When we meet him in the middle of August, the 41-year-old man, who also raises a group of dairy goats of more than 600, in addition to being the president of producers of goat milk from Quebec, which did not work: the weather eel. Fishing, which runs from September to November, is on our doorstep.

While explaining to us the purpose of fishing, Rémi Hudon is busy planting his “holds” in the low seas with his 16-year-old son Gabriel. It seems that the fisherman will do something bad, his knowledge is so deep inside him. “It’s none of my business!” he said, knowing what he was doing.


PRINT OLIVIER JEAN, THE PRINTER

The posts, then a net will be placed over the boxes. The goal? To trap the smoker, he has no other choice but to enter different boxes called the ansillon, the bourrolle and the box.

Together with two other local tuna fishermen, in 2010 he founded Les Trésors du Fleuve, an eel processing company that produces smoked sausages and pickles. With his team, he wants to refine and spread this delicacy of St. Lawrence. “North Americans eat very little fish,” he said. He hopes that this name will help to preserve this trademark in the country, if there are only ten fishermen left in Quebec.

Peace of mind as a symbol


PRINT OLIVIER JEAN, THE PRINTER

View of the Rivière-Ouelle pier and Pointe-aux-Orignaux through the wild rosehips.

Little known, this corner of Rivière-Ouelle is appreciated by those who live there for its calmness, its isolation and its wild nature, far from the groups of tourists in the summer that invade a village like with Kamouraska, which is about fifteen minutes by car.

“Here, calm, peaceful. We don’t want to destroy a lot of tourism or promote business development. Peace of mind is our trademark,” said Mayor Simard.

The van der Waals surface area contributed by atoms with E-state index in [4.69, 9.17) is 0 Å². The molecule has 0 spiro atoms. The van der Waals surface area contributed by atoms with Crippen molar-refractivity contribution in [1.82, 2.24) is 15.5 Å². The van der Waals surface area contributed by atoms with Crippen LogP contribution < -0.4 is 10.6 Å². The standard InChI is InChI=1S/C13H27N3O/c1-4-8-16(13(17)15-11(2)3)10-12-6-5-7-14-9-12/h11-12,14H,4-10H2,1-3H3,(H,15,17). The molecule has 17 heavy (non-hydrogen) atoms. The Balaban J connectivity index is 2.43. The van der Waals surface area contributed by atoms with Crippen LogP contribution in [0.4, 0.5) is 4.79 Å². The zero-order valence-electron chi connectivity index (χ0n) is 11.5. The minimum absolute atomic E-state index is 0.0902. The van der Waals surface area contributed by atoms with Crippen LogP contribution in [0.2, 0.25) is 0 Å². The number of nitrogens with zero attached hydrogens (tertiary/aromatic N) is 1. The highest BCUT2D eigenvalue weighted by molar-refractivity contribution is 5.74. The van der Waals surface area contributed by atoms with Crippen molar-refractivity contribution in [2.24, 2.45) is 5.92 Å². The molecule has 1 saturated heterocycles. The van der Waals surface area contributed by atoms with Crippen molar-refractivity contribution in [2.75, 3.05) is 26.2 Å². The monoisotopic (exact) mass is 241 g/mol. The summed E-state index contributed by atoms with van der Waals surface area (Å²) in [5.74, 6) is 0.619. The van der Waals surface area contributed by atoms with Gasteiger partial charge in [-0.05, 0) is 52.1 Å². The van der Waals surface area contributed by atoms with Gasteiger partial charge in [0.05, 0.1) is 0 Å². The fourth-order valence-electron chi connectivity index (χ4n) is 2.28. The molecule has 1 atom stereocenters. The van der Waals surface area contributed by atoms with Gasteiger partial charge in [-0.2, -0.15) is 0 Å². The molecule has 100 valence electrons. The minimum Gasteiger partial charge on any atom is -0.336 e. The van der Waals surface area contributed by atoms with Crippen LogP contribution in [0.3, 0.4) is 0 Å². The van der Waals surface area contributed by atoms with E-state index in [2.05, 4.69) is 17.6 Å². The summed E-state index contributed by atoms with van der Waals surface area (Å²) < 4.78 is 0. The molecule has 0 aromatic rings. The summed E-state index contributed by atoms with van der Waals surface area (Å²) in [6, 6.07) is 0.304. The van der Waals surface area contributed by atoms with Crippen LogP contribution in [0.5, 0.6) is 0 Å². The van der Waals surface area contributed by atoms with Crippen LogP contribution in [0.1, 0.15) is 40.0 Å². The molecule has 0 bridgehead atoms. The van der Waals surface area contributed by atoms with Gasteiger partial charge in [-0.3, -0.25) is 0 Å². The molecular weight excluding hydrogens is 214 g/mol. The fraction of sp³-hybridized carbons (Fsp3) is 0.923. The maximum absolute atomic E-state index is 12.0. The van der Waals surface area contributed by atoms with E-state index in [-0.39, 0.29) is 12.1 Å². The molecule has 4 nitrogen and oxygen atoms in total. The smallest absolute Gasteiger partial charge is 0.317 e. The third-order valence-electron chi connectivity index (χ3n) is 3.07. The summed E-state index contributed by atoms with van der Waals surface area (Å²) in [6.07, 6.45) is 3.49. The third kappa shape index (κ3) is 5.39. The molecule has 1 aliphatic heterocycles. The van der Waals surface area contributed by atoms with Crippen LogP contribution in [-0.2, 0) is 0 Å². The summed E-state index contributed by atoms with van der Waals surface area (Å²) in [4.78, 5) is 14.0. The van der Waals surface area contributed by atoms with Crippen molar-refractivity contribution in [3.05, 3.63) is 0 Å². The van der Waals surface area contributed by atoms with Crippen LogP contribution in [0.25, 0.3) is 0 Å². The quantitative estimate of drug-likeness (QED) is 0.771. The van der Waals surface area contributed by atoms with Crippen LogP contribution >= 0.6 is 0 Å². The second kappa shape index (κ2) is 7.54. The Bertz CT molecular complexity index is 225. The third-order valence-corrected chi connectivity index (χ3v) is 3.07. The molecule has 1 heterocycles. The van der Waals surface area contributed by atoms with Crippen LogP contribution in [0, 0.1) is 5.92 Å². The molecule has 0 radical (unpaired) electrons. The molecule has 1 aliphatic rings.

PRINT OLIVIER JEAN, THE PRINTER

Pierre Laroque, Catherine Morneau, Isabelle Michaud and Alain Rathé sit on the board of directors of the Chapelle du quai.

“What we heard a lot during the public discussions was: ‘We don’t want to make the summit a Kamouraska’,” said Pierre Larocque, chairman of the board of directors of La Chapelle du quai , an NPO located a few steps away. the port of Rivière-Ouelle.


PRINT OLIVIER JEAN, THE PRINTER

The Chapel on the wharf, in Rivière-Ouelle

Since 2017, the converted church has become a cafe and a shop that allows you to see artists and craftspeople. Exhibitions, conferences and activities are organized there during the summer season. Unique products, such as a triptych of Marlone’s framed papers depicting the most beautiful landscapes of the island, were also created for the group. This year, the Chapel also built a belvedere nearby, allowing you to observe the many winged animals found there.


PRINT OLIVIER JEAN, THE PRINTER

A great blue heron flies over the river in Rivière-Ouelle. One can observe about thirty species of birds in the area, even from the new belvedere.


PHOTO FROM MARLONE MONTREAL CENTER

Marlone created for the Chapelle du quai this triptych depicting three landscapes.

Originally intended as a community center, this area is frequented by commuters and people who come to breathe the salty air on the pier and on the beach.

It’s like a hidden gem here, sometimes it seems like we want to leave it like that.

Isabelle Michaud, member of the board of directors of the Chapelle du quai

Known as the perfumer behind the Monsillage group, Mto me Michaud spent his summers at the local family chalet from childhood and also sat on the board of directors of the Chapelle du quai. In 2019, he developed the perfume bridge roada marriage of country scents inspired by childhood summer memories such as sea grass, wild rose, driftwood and hay.

“Kamouraska is very beautiful, but personally, I really want to live here. It’s more peaceful. It’s not that we don’t like the world, but I think we can live together with respect to nature and the wild nature of the land,” says Rémi Hudon.

Located in Rivière-Ouelle


PRINT OLIVIER JEAN, THE PRINTER

An interpretation board of the Circuit Fil Rouge, at the port of Rivière-Ouelle

Founded in 2016 in Saint-Pacôme, Parcours Fil Rouge is an NPO whose mission is to show what distinguishes places and communities. Its top product is Circuit Fil Rouge, which is organized in the towns of Kamouraska, including Rivière-Ouelle, and in Charlevoix, and offers a circuit made of large explanatory panels, with additional podcast content. The one dedicated to Rivière-Ouelle will be able to discover, through about twenty markers, the history of the village, its established families, its built and unknown heritage.

Leave a Comment

%d bloggers like this: